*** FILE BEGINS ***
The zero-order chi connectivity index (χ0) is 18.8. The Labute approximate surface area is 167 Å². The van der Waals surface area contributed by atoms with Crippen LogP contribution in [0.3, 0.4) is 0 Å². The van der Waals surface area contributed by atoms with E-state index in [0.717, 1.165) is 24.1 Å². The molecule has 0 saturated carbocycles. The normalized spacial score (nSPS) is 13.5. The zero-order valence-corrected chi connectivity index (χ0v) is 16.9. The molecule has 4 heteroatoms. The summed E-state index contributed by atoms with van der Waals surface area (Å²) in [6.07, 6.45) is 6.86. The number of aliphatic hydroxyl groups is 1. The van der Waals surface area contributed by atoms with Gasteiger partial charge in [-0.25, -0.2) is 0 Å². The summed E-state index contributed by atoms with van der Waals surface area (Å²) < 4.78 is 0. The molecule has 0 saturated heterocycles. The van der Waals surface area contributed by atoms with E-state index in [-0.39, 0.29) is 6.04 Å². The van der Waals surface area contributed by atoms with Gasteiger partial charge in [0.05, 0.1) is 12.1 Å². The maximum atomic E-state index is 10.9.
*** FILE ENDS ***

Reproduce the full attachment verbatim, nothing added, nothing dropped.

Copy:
The zero-order chi connectivity index (χ0) is 18.8. The Labute approximate surface area is 167 Å². The van der Waals surface area contributed by atoms with Crippen LogP contribution in [0.3, 0.4) is 0 Å². The van der Waals surface area contributed by atoms with E-state index in [0.717, 1.165) is 24.1 Å². The molecule has 0 saturated carbocycles. The normalized spacial score (nSPS) is 13.5. The zero-order valence-corrected chi connectivity index (χ0v) is 16.9. The molecule has 4 heteroatoms. The summed E-state index contributed by atoms with van der Waals surface area (Å²) in [6.07, 6.45) is 6.86. The number of aliphatic hydroxyl groups is 1. The van der Waals surface area contributed by atoms with Gasteiger partial charge in [-0.25, -0.2) is 0 Å². The summed E-state index contributed by atoms with van der Waals surface area (Å²) < 4.78 is 0. The molecule has 0 saturated heterocycles. The van der Waals surface area contributed by atoms with E-state index in [-0.39, 0.29) is 6.04 Å². The van der Waals surface area contributed by atoms with Gasteiger partial charge in [0.05, 0.1) is 12.1 Å². The maximum atomic E-state index is 10.9.